Ole Miss team to scan for graves of Union soldiers in Columbus

Published 10:30 am Monday, June 4, 2018

The University of Mississippi’s Center for Archaeological Research announced plans last week to use remote sensing technology to uncover possible graves of Union soldiers in Columbus, Miss.

The cemetery in question, Friendship Cemetery, is the final resting place of more than 2,100 Confederate soldiers, but researchers have reason to believe it’s also the site of 10 unmarked graves of Union soldiers, buried alongside the men they fought against in the Civil War. Friendship Cemetery is most famous for being one of the first places “Decoration Day,” a Memorial Day predecessor, was observed.

Dr. Tony Boudreaux, director of the UM Center for Archaeological Research and associate professor of anthropology, is leading the project.

Email newsletter signup

“There’s a gentleman in Columbus by the name of Lucas Ward who is a local historian, and he found some documents that indicated where in the cemetery some Union graves may have been located, and sort of the history of Decoration Day, the honoring of the Confederate and Union soldiers,” Boudreaux said. “It started in that part of the cemetery where the Confederate soldiers and the Union soldiers were buried. The thinking was that if we could come in with the remote sensing technologies, we could possibly see if there are any unmarked graves in that part of the cemetery, then it would give us an idea of where they are.”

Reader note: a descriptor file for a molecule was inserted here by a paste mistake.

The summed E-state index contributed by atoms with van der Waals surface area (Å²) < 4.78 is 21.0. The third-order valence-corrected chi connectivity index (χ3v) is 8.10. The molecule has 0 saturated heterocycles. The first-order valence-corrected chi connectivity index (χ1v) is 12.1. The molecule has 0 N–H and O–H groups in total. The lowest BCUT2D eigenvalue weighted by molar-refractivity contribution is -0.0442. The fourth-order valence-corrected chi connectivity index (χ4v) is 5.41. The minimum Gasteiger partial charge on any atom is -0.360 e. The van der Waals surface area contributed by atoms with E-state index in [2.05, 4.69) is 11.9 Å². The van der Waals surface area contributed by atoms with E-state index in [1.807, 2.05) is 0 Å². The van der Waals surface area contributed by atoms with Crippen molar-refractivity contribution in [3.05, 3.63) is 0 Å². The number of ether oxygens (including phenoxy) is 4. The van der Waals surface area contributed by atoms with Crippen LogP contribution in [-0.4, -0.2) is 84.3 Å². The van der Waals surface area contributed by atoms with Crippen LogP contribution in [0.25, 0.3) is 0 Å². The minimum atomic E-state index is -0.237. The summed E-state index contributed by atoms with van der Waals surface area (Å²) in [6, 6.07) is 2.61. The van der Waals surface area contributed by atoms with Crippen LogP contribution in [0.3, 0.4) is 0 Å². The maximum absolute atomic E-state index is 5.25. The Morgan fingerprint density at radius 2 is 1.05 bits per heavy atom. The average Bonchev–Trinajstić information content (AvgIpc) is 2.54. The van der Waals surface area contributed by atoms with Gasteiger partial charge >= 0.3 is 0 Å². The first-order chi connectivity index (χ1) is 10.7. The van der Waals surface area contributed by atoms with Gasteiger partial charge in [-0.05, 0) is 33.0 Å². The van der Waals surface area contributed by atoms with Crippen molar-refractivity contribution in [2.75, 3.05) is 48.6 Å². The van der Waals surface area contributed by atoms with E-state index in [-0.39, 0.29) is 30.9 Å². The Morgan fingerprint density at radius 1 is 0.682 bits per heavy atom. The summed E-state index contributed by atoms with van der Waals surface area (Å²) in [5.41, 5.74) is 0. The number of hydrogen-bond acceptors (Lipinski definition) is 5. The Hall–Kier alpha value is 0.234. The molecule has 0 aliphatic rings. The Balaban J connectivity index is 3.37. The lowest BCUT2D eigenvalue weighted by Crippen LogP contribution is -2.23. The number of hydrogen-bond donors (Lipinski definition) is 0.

The project will begin this fall, with students from the university’s public archaeology class. Boudreaux said he’s expecting a group of no more than 10, but others who would like to be involved are welcome.

In order to survey the ground they will use different kinds of remote sensing technology, chiefly ground-penetrating radar, to send an electronic pulse up to 20 feet into the ground. The pulses will be used to generate images of what the area beneath soil looks like.

The team also will use a magnetometer, which can pick up localized differences in underground magnetic fields. Depending on the soil conditions, Boudreaux said it should be relatively easy to determine what lies beneath the surface.

Surveying the spot should take about a week, and events are in the works to allow the public to experience the project at the site.

Regardless of what they find, Boudreaux said the history the cemetery represents is worth the hard work.

“You don’t have to be able to see those graves in order to recognize that as an important place,” he said. “But there’s something sort of powerful about having some kind of physical, tangible evidence to say, yes, this is the spot where these events may have taken place.”